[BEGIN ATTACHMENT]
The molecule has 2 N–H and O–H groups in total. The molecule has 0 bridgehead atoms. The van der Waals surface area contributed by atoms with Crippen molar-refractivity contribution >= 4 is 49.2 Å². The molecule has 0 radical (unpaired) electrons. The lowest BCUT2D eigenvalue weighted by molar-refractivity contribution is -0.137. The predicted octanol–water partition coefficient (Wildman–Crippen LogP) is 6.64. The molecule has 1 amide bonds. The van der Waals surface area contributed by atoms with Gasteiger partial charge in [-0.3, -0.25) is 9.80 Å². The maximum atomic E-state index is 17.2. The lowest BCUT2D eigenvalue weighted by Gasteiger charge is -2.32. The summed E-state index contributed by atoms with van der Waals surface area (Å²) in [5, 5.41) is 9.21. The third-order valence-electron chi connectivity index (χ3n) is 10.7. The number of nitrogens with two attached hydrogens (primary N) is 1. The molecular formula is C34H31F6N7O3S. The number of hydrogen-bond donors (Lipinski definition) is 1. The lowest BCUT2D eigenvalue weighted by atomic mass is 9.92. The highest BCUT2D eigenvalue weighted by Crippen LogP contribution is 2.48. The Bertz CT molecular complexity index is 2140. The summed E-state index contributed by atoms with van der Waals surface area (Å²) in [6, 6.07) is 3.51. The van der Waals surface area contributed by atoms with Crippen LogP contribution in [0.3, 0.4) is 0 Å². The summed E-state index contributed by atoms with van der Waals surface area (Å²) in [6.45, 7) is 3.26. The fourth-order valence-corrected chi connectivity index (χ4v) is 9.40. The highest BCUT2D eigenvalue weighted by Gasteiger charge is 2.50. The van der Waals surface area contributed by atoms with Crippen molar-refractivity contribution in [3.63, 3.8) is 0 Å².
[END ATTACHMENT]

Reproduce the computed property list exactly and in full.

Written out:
The molecule has 2 N–H and O–H groups in total. The molecule has 0 bridgehead atoms. The van der Waals surface area contributed by atoms with Crippen molar-refractivity contribution >= 4 is 49.2 Å². The molecule has 0 radical (unpaired) electrons. The lowest BCUT2D eigenvalue weighted by molar-refractivity contribution is -0.137. The predicted octanol–water partition coefficient (Wildman–Crippen LogP) is 6.64. The molecule has 1 amide bonds. The van der Waals surface area contributed by atoms with Gasteiger partial charge in [-0.3, -0.25) is 9.80 Å². The maximum atomic E-state index is 17.2. The lowest BCUT2D eigenvalue weighted by Gasteiger charge is -2.32. The summed E-state index contributed by atoms with van der Waals surface area (Å²) in [5, 5.41) is 9.21. The third-order valence-electron chi connectivity index (χ3n) is 10.7. The number of nitrogens with two attached hydrogens (primary N) is 1. The molecular formula is C34H31F6N7O3S. The number of hydrogen-bond donors (Lipinski definition) is 1. The lowest BCUT2D eigenvalue weighted by atomic mass is 9.92. The highest BCUT2D eigenvalue weighted by Crippen LogP contribution is 2.48. The Bertz CT molecular complexity index is 2140. The summed E-state index contributed by atoms with van der Waals surface area (Å²) in [6, 6.07) is 3.51. The van der Waals surface area contributed by atoms with Crippen LogP contribution in [0.3, 0.4) is 0 Å². The summed E-state index contributed by atoms with van der Waals surface area (Å²) in [6.45, 7) is 3.26. The fourth-order valence-corrected chi connectivity index (χ4v) is 9.40. The highest BCUT2D eigenvalue weighted by Gasteiger charge is 2.50. The van der Waals surface area contributed by atoms with Crippen molar-refractivity contribution in [3.63, 3.8) is 0 Å².